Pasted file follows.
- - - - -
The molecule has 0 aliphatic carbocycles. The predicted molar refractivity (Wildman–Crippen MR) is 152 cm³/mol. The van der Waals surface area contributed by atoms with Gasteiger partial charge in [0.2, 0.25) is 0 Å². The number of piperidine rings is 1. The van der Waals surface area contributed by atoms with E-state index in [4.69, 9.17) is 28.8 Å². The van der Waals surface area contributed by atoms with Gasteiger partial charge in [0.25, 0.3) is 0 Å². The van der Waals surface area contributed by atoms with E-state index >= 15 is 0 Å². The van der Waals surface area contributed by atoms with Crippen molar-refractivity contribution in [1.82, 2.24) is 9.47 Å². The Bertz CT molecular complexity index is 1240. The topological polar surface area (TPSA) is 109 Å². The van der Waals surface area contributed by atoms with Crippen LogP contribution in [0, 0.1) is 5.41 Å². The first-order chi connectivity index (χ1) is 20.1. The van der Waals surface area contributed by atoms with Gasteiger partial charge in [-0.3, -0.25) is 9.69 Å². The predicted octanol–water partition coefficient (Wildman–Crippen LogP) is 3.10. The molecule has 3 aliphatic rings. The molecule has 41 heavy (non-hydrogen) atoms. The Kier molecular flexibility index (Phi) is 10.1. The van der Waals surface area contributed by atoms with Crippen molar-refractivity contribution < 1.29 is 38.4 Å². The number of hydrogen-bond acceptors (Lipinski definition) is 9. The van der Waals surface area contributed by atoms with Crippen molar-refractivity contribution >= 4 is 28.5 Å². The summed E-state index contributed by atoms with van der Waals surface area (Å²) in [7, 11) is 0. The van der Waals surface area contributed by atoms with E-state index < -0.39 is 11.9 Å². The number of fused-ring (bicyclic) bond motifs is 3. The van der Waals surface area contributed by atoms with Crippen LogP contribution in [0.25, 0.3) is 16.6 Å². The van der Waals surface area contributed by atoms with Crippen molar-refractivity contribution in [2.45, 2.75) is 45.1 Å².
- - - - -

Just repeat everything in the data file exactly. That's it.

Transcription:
The molecule has 0 aliphatic carbocycles. The predicted molar refractivity (Wildman–Crippen MR) is 152 cm³/mol. The van der Waals surface area contributed by atoms with Gasteiger partial charge in [0.2, 0.25) is 0 Å². The number of piperidine rings is 1. The van der Waals surface area contributed by atoms with E-state index in [4.69, 9.17) is 28.8 Å². The van der Waals surface area contributed by atoms with Gasteiger partial charge in [0.25, 0.3) is 0 Å². The van der Waals surface area contributed by atoms with E-state index >= 15 is 0 Å². The van der Waals surface area contributed by atoms with Crippen molar-refractivity contribution in [1.82, 2.24) is 9.47 Å². The Bertz CT molecular complexity index is 1240. The topological polar surface area (TPSA) is 109 Å². The van der Waals surface area contributed by atoms with Crippen LogP contribution in [0, 0.1) is 5.41 Å². The first-order chi connectivity index (χ1) is 20.1. The van der Waals surface area contributed by atoms with Gasteiger partial charge in [-0.3, -0.25) is 9.69 Å². The predicted octanol–water partition coefficient (Wildman–Crippen LogP) is 3.10. The molecule has 3 aliphatic rings. The molecule has 41 heavy (non-hydrogen) atoms. The Kier molecular flexibility index (Phi) is 10.1. The van der Waals surface area contributed by atoms with Crippen molar-refractivity contribution < 1.29 is 38.4 Å². The number of hydrogen-bond acceptors (Lipinski definition) is 9. The van der Waals surface area contributed by atoms with Crippen molar-refractivity contribution >= 4 is 28.5 Å². The summed E-state index contributed by atoms with van der Waals surface area (Å²) in [7, 11) is 0. The van der Waals surface area contributed by atoms with E-state index < -0.39 is 11.9 Å². The number of fused-ring (bicyclic) bond motifs is 3. The van der Waals surface area contributed by atoms with Crippen LogP contribution in [0.25, 0.3) is 16.6 Å². The van der Waals surface area contributed by atoms with Crippen molar-refractivity contribution in [2.45, 2.75) is 45.1 Å².